This is where businesses can get in deep water with the FTC as a false claim to nudge a sell is considered illegal. False claims can be difficult to detect at face value (unless fantastical or impossible). In addition to a false claim, someone might also claim they have an exclusive secret to success. One of kind “systems” or “strategies” create a sense of loss aversion to nudge towards purchase.
The Unintended Negative Consequences
We’ve talked about the negative perception of the brand when a customer suffers from buyer’s remorse, but it goes deeper than that too. These days, consumers are becoming less willing to buy and more resistant to marketing. They’re less likely to trust a brand, which means we need to work harder to gain conversions (see the vicious cycle?).
People know when they’re being misled, they know when they’re being manipulated (even if they still succumb, subconsciously) – this leads to greater distrust and a lasting negative impression.
Manipulative dark marketing techniques might give you a boost in sales in the short-term, but in the long-run you’ll loose brand equity, not to mention loyal existing customers (and their word-of-mouth recommendation).
Principles of ethical marketing & social responsibility
I hate the internet (and social media – don’t get me started) – It’s full of unethical practices, manipulation, and false claims. It’s difficult for the average user to discern between what’s good and what’s bad and makes the job of the ethical marketer harder.
I believe as small business owners and marketing professionals that it’s our social responsibility to create digital marketing strategies that include ethical marketing practices.
I believe by making ethical decisions in our marketing campaigns that we can encourage genuine and sincere brand loyalty for our businesses.
I believe that our target audience shouldn’t be manipulated to purchase and that our marketing efforts (along with our goods and services) leave a lasting and positive impact on the world.
So what can we do to contribute? Well, there are so many alternatives to using dark patterns – methods which value honesty. So here’s a handful we try to follow:
- Are you sincerely looking to lower your prices? Simply round up or down and don’t end your left most digit on a 9.
Countdowns / timers
- Limited time sales are a valid tactic, but use the final date and time instead of a time ticker.
- Be upfront and honest about the time to sign up – make sure you’re not saying it’s the “last chance” when it’s not.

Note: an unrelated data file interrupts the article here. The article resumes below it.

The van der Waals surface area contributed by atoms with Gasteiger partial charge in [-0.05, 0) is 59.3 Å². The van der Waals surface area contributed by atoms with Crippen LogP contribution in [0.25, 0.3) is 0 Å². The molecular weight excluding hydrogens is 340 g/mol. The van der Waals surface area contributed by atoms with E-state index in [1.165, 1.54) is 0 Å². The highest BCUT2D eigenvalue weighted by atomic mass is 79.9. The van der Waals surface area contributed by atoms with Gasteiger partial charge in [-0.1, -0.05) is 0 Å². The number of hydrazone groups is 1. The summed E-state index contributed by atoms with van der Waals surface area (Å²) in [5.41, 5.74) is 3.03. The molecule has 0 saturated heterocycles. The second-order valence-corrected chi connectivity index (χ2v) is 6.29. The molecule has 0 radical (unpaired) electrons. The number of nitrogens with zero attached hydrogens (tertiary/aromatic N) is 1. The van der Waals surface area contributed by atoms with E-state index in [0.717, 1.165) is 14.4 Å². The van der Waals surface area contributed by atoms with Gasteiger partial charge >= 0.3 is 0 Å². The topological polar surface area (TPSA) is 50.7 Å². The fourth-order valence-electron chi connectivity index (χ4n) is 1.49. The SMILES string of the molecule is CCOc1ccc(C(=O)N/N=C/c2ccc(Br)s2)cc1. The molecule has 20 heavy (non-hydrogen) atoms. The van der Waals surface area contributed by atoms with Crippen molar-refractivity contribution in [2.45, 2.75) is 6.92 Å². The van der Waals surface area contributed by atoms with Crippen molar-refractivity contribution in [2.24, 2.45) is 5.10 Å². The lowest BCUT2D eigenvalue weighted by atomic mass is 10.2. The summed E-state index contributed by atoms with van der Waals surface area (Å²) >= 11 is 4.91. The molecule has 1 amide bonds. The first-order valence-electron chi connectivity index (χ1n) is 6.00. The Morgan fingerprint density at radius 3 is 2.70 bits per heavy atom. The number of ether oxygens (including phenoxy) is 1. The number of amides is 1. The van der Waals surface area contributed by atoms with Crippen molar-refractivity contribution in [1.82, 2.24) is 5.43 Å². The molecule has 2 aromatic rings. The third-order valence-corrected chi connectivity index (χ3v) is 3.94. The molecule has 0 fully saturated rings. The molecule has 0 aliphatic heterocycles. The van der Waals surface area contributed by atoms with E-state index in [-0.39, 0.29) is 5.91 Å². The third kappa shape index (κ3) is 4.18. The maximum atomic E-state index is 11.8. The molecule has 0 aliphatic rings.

- Outline when you’re going to make the offer again, perhaps it’s seasonal (winter sale, new year sale, etc).
- Don’t be tempted to artificially extend the deadline beyond the original date to snag last-minute sales.
- Be upfront and honest about availability
- When scarcity is true, it should be easy to communicate why (limited seats or inventory)
- Avoid fake exclusivity
- Try and offer alternatives when there is limited availability – “there are only a 5 seats in my workshop, but here’s my book if you don’t have time or resources to commit right now”
Bait and switch
- Make sure you’re transparent when providing value with a pitch associated with it. Make sure you effectively communicate with your audience and let them know how it will be presented and let them decided whether it’s worth opting in or not. Then make word on your promise and deliver something of actual value.
- Keep your pitch short and sweet, make sure the majority (like 95%!) is value, not pitch.
- Get your short pitch out of the way, then deliver your value offer, so your audience leave feeling their time has been well spent.
- Don’t present your claim as a secret.
- Don’t promote that you have the one and only solution.
- Be honest about what you can deliver and it’s quality – then always strive to be better!
Wrap it up
Yes, dark patterns work – and you’ll see short-term gains when using them – but it’s really not worth the risk in the long run. There are no true short-cuts to success, just hard, honest work.
I hope this article has been informative and will help you take the next steps towards becoming (or continuing to be) an ethical brand.
Luckily, there are many legitimate methods to market to your customer base and in the future we’ll take a look at other user experience focused techniques of helping convert visitors into customers, understanding how to measure success on your website, and reduce the risks to your business.
In the meantime, if you’re looking for a marketing partner who has your best interests at heart, give us a shout – We’d love to talk.